The common law had not precluded applications seeking the awarding of care or contact.  It is generally accepted that the Children’s Act has expanded on the common law in that it is the first time that the legislature specifically states that any person with an interest may make such an application.

Subsection 23(4) which provides that the granting of care or contact to a person in terms of s 23 does not affect the parental responsibilities and rights that any other person may have in respect of the same child, does not exclude the granting of more than one parental responsibility and right.

The term “care” does not only refer to primary care.  As a co-holder of the parental responsibilities and rights of contact and care the other partner would be party to decision-making and both she and the mother of the child would have to comply with the provisions of ss 30 and 31 of the Children’s Act.

In addition if both have rights of care and contact the parties could conclude a parenting plan and would be compelled to mediate disputes in accordance with the provisions of the Children’s Act and relevant case law.

A child’s best interests are of paramount importance in every matter concerning the child.

The Law Relating to a child conceived as a result of artificial fertilization

Prior to the Children’s Act artificial fertilization was governed by section 5 of the Children’s Status Act. The provision of section 5 of the Children’s Status Act which treated children as ‘legitimate’ if the birth mother was married but not if she was a partner in a permanent same-sex life partnership was held by the Constitutional Court in J v Director-General, Department of Home Affairs 2003 (5) SA 605 (D) to be unconstitutional. The court found that the impugned provision unjustifiably discriminated against the same-sex life partners on the ground of their sexual orientation. The court cured the unconstitutionality by striking out the word ‘married’ and reading in the phrase ‘or permanent same-sex life partner’.

The  Civil Union  Act  17  of  2006  has  since  come  into  operation. That  Act provides that reference to marriage, husband, wife or spouse in any other law includes ‘civil union’ and ‘civil union partner’. Therefore a child born as a result of artificial fertilisation of one of the parties to a civil union is now treated exactly as a child whose parents are married.

Section 40 of the Children’s Act deal with the rights of children conceived through artificial insemination.  In terms of s 40(1)(a) whenever the gamete or gametes of any person other than a married person or his or her spouse have been used with the consent of both such spouses for the artificial fertilisation of one spouse, any child born of that spouse as a result of such artificial fertilisation must for all purposes be regarded to be the child of those spouses as if the gamete or gametes of those spouses had been used for such artificial fertilisation.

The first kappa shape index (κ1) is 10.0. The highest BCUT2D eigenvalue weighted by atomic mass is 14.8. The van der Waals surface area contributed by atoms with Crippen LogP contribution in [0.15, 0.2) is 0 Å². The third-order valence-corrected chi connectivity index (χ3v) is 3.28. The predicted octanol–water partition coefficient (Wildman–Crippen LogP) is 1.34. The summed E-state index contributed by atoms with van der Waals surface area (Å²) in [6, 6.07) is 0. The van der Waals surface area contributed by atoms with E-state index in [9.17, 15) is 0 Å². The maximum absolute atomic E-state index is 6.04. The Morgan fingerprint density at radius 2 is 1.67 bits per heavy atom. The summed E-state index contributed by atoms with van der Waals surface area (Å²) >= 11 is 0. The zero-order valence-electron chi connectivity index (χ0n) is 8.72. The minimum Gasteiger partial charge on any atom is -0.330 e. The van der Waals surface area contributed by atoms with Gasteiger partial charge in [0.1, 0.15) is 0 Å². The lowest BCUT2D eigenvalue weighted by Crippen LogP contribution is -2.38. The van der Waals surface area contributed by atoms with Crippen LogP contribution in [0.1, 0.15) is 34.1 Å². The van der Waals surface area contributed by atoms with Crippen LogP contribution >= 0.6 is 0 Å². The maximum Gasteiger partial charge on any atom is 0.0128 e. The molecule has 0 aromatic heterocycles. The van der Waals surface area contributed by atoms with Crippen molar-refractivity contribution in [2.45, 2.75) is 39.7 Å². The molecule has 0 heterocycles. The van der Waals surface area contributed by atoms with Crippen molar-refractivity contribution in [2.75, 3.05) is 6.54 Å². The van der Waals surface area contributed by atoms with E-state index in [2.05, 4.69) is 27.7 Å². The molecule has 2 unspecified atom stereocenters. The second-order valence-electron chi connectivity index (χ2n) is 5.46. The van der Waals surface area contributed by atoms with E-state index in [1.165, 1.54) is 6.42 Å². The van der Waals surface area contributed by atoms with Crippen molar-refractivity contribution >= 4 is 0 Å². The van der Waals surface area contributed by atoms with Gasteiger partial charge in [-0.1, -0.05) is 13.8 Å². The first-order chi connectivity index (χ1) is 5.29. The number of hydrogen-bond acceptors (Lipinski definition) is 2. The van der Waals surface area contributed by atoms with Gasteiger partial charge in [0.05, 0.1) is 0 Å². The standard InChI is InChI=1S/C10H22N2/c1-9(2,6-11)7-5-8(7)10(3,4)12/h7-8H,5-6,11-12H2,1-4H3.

In terms of s 40(3) no right, responsibility, duty or obligation arises between a child born of a woman as a result of artificial fertilisation and any person whose gamete has or gametes have been used for such artificial fertilisation or the blood relations of that person, except when that person is the woman who gave birth to that child or that person was the husband of such woman at the time of such artificial fertilisation.

Thus the Children’s Act has recognised that a non-biological parent can acquire parental responsibilities and rights in certain circumstances without an application to Court.

What is the situation where the parties did not register a Civil Union

In terms of the Children’s Act, a child born as a result of artificial fertilisation of a  partner  in  a  same  sex  life  partnership  is  regarded  as  a  child  born  of unmarried persons. At first glance this appears to be in contradiction of the decision in the case of J v Director-General, Department of Home Affairs.

However, since the Civil Union Act 17 of 2006 came into operation on 1December 2006, it has been possible for same sex partners to enter into a civil union. If they choose not to do so, therefore, they are treated in the same way as unmarried partners.

An unmarried partner of the birth mother of a child conceived  by way of artificial fertilisation does not automatically acquire parental responsibilities and rights. This is so whether the partner is a man or a woman. The unmarried partner can acquire such rights through agreement (in terms of section 22) or via a court order.